I really enjoyed the supporting cast in this one. Mainly because most of the faces were not familiar to me and so I wasn’t watching the actors playing these roles. I was watching the characters. Acting honors in this movie go to Boyd Holbrook as the drug addicted brother of the drug trafficker. He and Scudder bond over their mutual addictive problems and he turns out to be more pivotal to the plot than you would think at first. Brian “Astro” Bradley is also very good as TJ who bonds with Scudder due to his interest in detective fiction and wanting to be a detective himself.

And living in Brooklyn I naturally loved that the movie was filmed here. Some of those same streets that Scudder walks on I’ve either walked on myself or driven down. My tax guy used to have an office right across the street from the graveyard that figures prominently in a suspenseful and tense hostage/money exchange. Unlike a TV show like “The Strain” which goes out of its way to insist that it’s taking place in Brooklyn but never shows me a recognizable street or landmark, A WALK AMONG THE TOMBSTONES is very clear that it’s a New York movie and lets you know it with every shot.

So should you see A WALK AMONG THE TOMBSTONES? Absolutely. It’s way better than “8 Million Ways To Die” the 1986 attempt to bring Matthew Scudder to cinematic life. Jeff Bridges did his best in the role but was sabotaged by the direction of Hal Ashby. Brilliant as he is, Ashby was the last director in the world who should have been directing a hard boiled P.I. thriller. And Scudder is such a New York character (New York City itself can be said to be a supporting character in the Scudder novels) that moving him to Los Angeles just seemed wrong.


But A WALK AMONG THE TOMBSTONES never goes wrong from start to finish. In a lot of ways it’s a refreshing throwback of a movie, one full of rock solid performances and a story to match. Don’t wait to see this one on DVD or Netflix. Go check it out while it’s still in the theater. Enjoy.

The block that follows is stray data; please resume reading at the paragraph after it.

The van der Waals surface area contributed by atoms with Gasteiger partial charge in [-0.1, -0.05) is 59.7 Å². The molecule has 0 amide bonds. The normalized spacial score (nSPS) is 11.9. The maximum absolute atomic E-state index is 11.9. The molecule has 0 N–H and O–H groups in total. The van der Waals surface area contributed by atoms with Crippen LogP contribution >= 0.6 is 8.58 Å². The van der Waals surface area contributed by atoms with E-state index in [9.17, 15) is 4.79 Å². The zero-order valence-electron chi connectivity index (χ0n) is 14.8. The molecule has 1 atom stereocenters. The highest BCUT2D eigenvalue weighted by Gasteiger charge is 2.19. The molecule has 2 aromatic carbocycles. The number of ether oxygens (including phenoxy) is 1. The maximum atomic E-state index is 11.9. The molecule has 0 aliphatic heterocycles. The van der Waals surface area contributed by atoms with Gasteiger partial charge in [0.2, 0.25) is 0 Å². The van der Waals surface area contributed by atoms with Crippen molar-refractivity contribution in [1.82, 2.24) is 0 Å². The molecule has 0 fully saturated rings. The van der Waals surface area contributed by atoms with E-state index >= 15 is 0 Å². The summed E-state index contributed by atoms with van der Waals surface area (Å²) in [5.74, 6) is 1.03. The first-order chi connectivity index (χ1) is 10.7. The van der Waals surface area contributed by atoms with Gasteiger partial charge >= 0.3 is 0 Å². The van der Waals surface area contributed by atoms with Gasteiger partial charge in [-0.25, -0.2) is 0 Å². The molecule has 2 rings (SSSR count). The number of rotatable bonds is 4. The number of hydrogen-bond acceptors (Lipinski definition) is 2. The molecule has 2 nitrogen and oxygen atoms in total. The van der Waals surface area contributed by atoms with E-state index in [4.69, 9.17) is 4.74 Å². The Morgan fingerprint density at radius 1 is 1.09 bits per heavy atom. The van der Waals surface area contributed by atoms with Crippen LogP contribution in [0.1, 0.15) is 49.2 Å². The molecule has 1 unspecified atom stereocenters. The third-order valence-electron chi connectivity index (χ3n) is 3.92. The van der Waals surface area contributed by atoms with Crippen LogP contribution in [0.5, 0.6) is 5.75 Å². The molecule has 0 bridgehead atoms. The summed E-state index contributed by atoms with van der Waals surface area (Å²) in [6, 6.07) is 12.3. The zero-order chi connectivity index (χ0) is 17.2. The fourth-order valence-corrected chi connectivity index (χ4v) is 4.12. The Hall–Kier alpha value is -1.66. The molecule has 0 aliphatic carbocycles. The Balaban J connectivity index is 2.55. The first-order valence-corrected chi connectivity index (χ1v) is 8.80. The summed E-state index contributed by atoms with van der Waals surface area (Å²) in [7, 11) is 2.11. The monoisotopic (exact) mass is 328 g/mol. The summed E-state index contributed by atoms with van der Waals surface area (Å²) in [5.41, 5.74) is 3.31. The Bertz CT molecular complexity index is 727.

Rated R

113 Minutes

Guardians of The Galaxy



Marvel Studios

Directed by James Gunn

Produced by Kevin Feige

Screenplay by James Gunn and Nicole Perlman

Based on “Guardians of The Galaxy” by Dan Abnett and Andy Lanning

I’m just going to come out and say it straight and plain so you’ll know exactly where I’m going with this review and if you disagree with me you can then stop reading and go onto to something else that you feel is worth your time. Watching GUARDIANS OF THE GALAXY gave me the exact same feeling I had when I saw “Star Wars” for the first time way back in 1977. Yeah, GUARDIANS OF THE GALAXY is that good. It’s that good because it did its job of transporting me to an entire universe of brilliantly colorful characters and spectacularly different worlds. Visually the movie is pure cake and pie. It manages the feat of giving me characters that I thought I knew and making them seem fresh and new. And it tells a rousing story of a group of individuals who overcome their own petty interests and personal demons to make the choice to do the right thing. And by doing so they become Heroes.


When we meet Peter Quill/Star-Lord (Chris Pratt) it’s twenty six years after he was abducted from Earth by Yondu Udonta (Michael Rooker). Yondu is the leader of The Ravagers, space pirates who survive and turn a credit anyway they can. Quill has become quite the accomplished thief as he proves when he steals a mysterious orb hidden in a forbidden temple on the equally forbidden planet of Morag.